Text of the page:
Unnamed Journal Volume 2, Issue 3 - Page 37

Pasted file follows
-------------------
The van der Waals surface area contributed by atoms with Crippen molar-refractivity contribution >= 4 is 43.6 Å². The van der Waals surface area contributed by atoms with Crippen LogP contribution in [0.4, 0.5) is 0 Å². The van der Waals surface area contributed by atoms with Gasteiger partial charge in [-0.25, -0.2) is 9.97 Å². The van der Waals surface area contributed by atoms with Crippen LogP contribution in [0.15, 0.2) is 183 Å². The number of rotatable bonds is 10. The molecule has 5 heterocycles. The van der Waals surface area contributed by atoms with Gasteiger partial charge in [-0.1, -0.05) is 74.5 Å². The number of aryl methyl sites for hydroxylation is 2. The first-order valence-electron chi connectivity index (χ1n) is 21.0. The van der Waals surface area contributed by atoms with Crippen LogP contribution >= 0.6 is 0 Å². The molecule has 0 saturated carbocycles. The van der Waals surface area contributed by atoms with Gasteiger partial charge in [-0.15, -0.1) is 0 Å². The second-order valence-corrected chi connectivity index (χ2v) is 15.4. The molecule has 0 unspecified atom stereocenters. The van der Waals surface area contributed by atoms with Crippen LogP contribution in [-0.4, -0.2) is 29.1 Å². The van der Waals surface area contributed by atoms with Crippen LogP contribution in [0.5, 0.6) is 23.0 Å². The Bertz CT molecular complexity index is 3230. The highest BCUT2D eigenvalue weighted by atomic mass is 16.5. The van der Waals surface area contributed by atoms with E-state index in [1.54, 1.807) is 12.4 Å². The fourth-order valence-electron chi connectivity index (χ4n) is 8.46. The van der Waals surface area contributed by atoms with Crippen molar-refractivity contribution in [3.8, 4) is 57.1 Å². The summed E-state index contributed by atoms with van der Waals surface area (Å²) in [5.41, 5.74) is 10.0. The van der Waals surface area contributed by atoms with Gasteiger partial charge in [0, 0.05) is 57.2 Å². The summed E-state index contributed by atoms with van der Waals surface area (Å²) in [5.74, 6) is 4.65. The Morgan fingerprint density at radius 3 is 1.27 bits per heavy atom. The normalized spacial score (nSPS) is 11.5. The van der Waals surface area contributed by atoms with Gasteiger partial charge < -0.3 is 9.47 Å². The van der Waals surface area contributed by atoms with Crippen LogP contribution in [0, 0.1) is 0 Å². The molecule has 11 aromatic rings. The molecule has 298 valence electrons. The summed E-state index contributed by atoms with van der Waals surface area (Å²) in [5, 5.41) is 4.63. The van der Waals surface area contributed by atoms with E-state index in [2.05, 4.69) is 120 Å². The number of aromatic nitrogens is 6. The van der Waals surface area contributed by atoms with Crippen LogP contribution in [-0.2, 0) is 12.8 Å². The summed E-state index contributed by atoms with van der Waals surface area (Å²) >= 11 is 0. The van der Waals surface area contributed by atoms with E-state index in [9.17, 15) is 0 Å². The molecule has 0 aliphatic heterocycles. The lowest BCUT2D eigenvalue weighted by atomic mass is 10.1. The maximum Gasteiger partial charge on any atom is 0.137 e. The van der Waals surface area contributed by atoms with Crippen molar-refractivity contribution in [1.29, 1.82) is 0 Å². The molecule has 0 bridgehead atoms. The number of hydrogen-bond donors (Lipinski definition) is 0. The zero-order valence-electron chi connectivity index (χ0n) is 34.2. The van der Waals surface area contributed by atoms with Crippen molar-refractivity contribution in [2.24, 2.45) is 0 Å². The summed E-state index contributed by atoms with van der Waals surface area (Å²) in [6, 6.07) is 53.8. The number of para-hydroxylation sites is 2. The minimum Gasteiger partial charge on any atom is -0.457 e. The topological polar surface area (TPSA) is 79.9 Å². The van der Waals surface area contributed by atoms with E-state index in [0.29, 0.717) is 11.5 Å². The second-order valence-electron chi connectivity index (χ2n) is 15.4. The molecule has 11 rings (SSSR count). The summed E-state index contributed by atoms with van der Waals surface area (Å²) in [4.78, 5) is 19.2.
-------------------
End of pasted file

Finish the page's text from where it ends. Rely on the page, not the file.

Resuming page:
Lost in the Strange, Cold Pleasures of the Night Emily's mother was sitting at the kitchen table, sipping her coffee and watching the morning news. She glanced at Emily as she walked into the room. "Up a little late this morning," her mother said. "I had to feed the chickens." "I'm sorry, mom. I don't know what happened. Hopefully I'm not getting sick." Her mother motioned for her daughter to come closer, and put her hand on Emily's head. She nodded absently, staring at the TV. "You don't have a fever. Maybe it was just a heavy sleep for you." She muted the TV as the station went to commercial. "Did you hear that lighting last night with the snow? One of the trees on the Parson's lot got hit." "Woah, really?" Emily was sluggish enough in the morning that her surprise sounded genuine. She took a seat at the kitchen table. "That's right. It's kind of blackened now. Your dad thinks it might recover; don't know if the Parson's will do anything with that tree." Her mother sipped her coffee. "Well, fix yourself some breakfast. Don't miss the bus. Your father will have a fit if I have to call him back to the house so I can drive you to school." "I know, mom. Don't worry." Emily stood up, put bread in the toaster, and poured herself some coffee. She ate breakfast quickly, then got dressed for school. Despite the haze, she pushed herself to move through her morning routine as fast as she could. Emily said goodbye to her mom, and left for school. Before walking out toward the road where the bus would pick her up, she went up the hill to see if the scarecrow still stood there. Sure enough, he stood exactly where she'd left him. Down below, on the neighboring lot, the oak tree stood blackened from the lighting strike. She looked back at the scarecrow and shook her head, then walked back down the hill. She walked up the farm's snow covered gravel drive toward the road. Emily reached the road right as the bus pulled up. At least she'd only have to deal with school and not her parents, she thought. Not that school was great. *** T he school day was tedious but finally ended. Emily was back on the bus heading home. She hadn't really paid much attention in class today. She was distracted, and now stared out the bus window at nothing in particular. Emily caught the reflection of another kid's face behind her in the window. She turned, ready to scream at whoever was trying to sneak up on her, but no one was there. She looked at the other kids on the bus, most of whom were talking to each other or staring out the window. No one seemed to be paying any attention to her. The bus stopped at a traffic light. Emily cast a blank stare at the hardware store out the window. It looked like someone was waving to her from inside, but she couldn't see who. She strained her eyes to get a better look, but